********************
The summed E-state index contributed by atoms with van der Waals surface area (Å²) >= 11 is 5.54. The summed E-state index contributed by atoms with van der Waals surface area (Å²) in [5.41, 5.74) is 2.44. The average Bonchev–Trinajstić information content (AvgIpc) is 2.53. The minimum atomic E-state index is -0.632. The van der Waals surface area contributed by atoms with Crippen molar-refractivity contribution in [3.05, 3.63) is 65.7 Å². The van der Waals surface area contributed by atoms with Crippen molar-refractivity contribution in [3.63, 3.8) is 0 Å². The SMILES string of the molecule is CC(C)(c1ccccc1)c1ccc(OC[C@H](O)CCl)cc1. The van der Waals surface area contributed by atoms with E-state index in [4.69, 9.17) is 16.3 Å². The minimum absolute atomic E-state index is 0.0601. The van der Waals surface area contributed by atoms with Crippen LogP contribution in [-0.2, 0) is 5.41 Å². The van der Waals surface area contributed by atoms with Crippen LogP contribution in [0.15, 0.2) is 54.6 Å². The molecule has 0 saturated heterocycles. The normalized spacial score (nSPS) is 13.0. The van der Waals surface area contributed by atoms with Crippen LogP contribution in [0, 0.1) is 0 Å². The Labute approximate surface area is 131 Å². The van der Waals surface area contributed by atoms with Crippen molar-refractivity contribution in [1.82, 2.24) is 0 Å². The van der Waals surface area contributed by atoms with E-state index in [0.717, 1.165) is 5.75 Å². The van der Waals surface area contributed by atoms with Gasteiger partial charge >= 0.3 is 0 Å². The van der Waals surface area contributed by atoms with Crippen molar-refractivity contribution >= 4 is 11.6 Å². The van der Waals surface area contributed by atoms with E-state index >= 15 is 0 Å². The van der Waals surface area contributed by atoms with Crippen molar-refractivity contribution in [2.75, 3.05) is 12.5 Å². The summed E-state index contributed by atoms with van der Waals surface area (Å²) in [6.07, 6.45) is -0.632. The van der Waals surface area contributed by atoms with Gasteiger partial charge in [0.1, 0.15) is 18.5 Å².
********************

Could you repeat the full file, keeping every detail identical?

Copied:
The summed E-state index contributed by atoms with van der Waals surface area (Å²) >= 11 is 5.54. The summed E-state index contributed by atoms with van der Waals surface area (Å²) in [5.41, 5.74) is 2.44. The average Bonchev–Trinajstić information content (AvgIpc) is 2.53. The minimum atomic E-state index is -0.632. The van der Waals surface area contributed by atoms with Crippen molar-refractivity contribution in [3.05, 3.63) is 65.7 Å². The van der Waals surface area contributed by atoms with Crippen molar-refractivity contribution in [3.63, 3.8) is 0 Å². The SMILES string of the molecule is CC(C)(c1ccccc1)c1ccc(OC[C@H](O)CCl)cc1. The van der Waals surface area contributed by atoms with E-state index in [4.69, 9.17) is 16.3 Å². The minimum absolute atomic E-state index is 0.0601. The van der Waals surface area contributed by atoms with Crippen LogP contribution in [-0.2, 0) is 5.41 Å². The van der Waals surface area contributed by atoms with Crippen LogP contribution in [0.15, 0.2) is 54.6 Å². The molecule has 0 saturated heterocycles. The normalized spacial score (nSPS) is 13.0. The van der Waals surface area contributed by atoms with Crippen LogP contribution in [0, 0.1) is 0 Å². The Labute approximate surface area is 131 Å². The van der Waals surface area contributed by atoms with Crippen molar-refractivity contribution in [1.82, 2.24) is 0 Å². The van der Waals surface area contributed by atoms with E-state index in [0.717, 1.165) is 5.75 Å². The van der Waals surface area contributed by atoms with Gasteiger partial charge >= 0.3 is 0 Å². The van der Waals surface area contributed by atoms with Crippen molar-refractivity contribution >= 4 is 11.6 Å². The van der Waals surface area contributed by atoms with E-state index >= 15 is 0 Å². The van der Waals surface area contributed by atoms with Crippen molar-refractivity contribution in [2.75, 3.05) is 12.5 Å². The summed E-state index contributed by atoms with van der Waals surface area (Å²) in [6.07, 6.45) is -0.632. The van der Waals surface area contributed by atoms with Gasteiger partial charge in [0.1, 0.15) is 18.5 Å².